9        Q.   Sure.  At the time you were standing guard in front of buildings,

10     Kocka 1, 2, 3, there were also members of the 22nd Brigade moving around

11     in Kotor Varos; right?

12        A.   Soldiers did move about, but I can't tell you what brigades they

13     were from.  However, it would have been logical if they were only

14     soldiers from the Kotor Varos Brigade.  I'm not ruling out a possibility

15     that there were also soldiers from the 22nd.

16        Q.   Were those soldiers also standing guard in front of buildings?

17        A.   No.

18        Q.   Could you tell what their task was?

19        A.   I don't think they had a specific task.  They saw each other in

20     passing, I believe.  I don't know whether they went to apartments,

21     houses, whether they moved about from there.  But none of us who were

22     there had any other tasks.

23        Q.   Well, some people were tasked with going into buildings; right?

24     Going into apartments, going into houses.

25        A.   Yes.  There were things of that kind but again, I think that it

Page 26468

 1     was done only when it was found out that people had weapons and they were

 2     not supposed to have them, and things like that.  But this is just me

 3     guessing.

 4        Q.   You do know that people were tasked with going into buildings,

 5     going into apartments, going into houses, and that you could see

 6     individual people being taken out of the buildings; right?

 7        A.   I did not know that that was their task.  Nobody told me that.

 8     However, there were cases when I saw that people were indeed being taken

 9     out.

10        Q.   You saw people being taken out by soldiers; right?

11        A.   It was done by the police, both the civilian and military police

12     forces together.  I did not see any soldiers taking people out of the

13     buildings.

14        Q.   So turning to a different topic, sir, there was also a Catholic

15     church less than 50 metres away from the buildings you were guarding;

16     right?

17        A.   Yes, right to the building where I resided, at a distance of some

18     30 metres or so.  It is still there.

19        Q.   You say it's still there.  In fact, it burned down on the 2nd of

20     July, 1992; right?

21        A.   Correct.

22        Q.   When you say it's still there, what you mean is it was rebuilt

23     after the war; right?

24        A.   Yes, I'm sure of that.  And it was restored to its original

25     state.  It's functioning, Catholics gather there during their church

Page 26469

 1     rituals and services and so on and so forth.

 2        Q.   Now, I'd like to turn now to your evidence about Muslims and

 3     Croats who were able to stay in Kotor Varos.  First, in fact, many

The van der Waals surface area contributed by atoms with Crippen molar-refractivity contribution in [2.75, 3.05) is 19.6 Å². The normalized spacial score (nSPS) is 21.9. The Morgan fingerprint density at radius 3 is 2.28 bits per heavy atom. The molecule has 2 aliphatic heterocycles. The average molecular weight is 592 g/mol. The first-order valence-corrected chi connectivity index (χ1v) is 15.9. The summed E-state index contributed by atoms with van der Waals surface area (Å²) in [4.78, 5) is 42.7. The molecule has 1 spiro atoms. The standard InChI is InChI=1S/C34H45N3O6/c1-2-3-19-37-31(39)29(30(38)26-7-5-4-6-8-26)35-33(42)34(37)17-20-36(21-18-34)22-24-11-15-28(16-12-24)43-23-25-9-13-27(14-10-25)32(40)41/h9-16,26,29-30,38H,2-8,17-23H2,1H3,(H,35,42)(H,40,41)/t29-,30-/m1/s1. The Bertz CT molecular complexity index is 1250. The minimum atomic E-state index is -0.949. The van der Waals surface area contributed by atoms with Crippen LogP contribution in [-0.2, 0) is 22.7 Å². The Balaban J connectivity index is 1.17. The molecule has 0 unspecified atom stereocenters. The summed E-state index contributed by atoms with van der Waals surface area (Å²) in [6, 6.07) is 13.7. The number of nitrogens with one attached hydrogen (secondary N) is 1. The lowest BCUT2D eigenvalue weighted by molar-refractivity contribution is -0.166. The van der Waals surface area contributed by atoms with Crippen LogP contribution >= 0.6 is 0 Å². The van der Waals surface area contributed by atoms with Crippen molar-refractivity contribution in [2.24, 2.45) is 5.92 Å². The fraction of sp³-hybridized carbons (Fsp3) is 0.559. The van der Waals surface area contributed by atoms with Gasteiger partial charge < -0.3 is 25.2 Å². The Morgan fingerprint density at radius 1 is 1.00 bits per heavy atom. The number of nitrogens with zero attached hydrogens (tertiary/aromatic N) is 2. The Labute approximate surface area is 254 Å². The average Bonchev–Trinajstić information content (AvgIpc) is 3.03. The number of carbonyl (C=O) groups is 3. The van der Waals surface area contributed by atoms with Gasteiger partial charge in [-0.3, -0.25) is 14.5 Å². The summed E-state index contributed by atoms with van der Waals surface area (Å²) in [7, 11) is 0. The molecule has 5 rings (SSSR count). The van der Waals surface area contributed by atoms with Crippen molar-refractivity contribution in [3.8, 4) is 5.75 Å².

4     Muslims and Croats left Kotor Varos during the war; right?

 5        A.   Yes, that's correct.

 6        Q.   You mention Muslims and Croats who were able to stay from three

 7     villages, Zabrdje, Garici and Siprage.  Now the people in every one of

 8     those villages had surrendered their weapons to the Serbs; right?

 9        A.   Yes, they surrendered the weapons to the police organs and of

10     these three villages, none were literally ever engaged in any activities,

11     combat activities.  I think that in the village of Zabrdje not a single

12     person lost their life during the war with the exception of one man, a

13     Croat, who, according to what I heard, opened fire at an ambulance

14     travelling in the direction of Banja Luka and the worst thing of all was

15     that in the ambulance was a little girl of a Croat, the girl was wounded

16     on that occasion and later died of those wounds.

17             So this was the story that circulated around and it's still being

18     told today, that is, that a Croat from that village killed a child, which

19     is worst of all, who was from his own ethnic community.

20        Q.   Now, another village in Kotor Varos that the Chamber has received

21     evidence swore loyalty to the Republika Srpska, another non-Serb village,

22     was Hanifici.  Now, in fact, in Hanifici the residents weren't as

23     fortunate as the residents of Zabrdje, Garici and Siprage, were they?

24        A.   Probably they were not.  Probably not.  Although I hardly know

25     anything about that village.  I had some acquaintances there.

Page 26470

 1        Q.   Did those acquaintances tell you that a group of Muslim civilians

 2     there were gathered in the local mosque, were shot, and the mosque was

 3     then set on fire.  Were you aware of that?

 4        A.   Unfortunately, I heard about that.  I heard about that.  But I

 5     don't know exactly when that happened, who did it, how many victims there

 6     were.  I know nothing about it.  After all, even if there was a single

 7     victim, that would be too many and if there were multiple victims then

 8     it's really regrettable.

 9             MR. TRALDI:  Can we please have 65 ter 02566.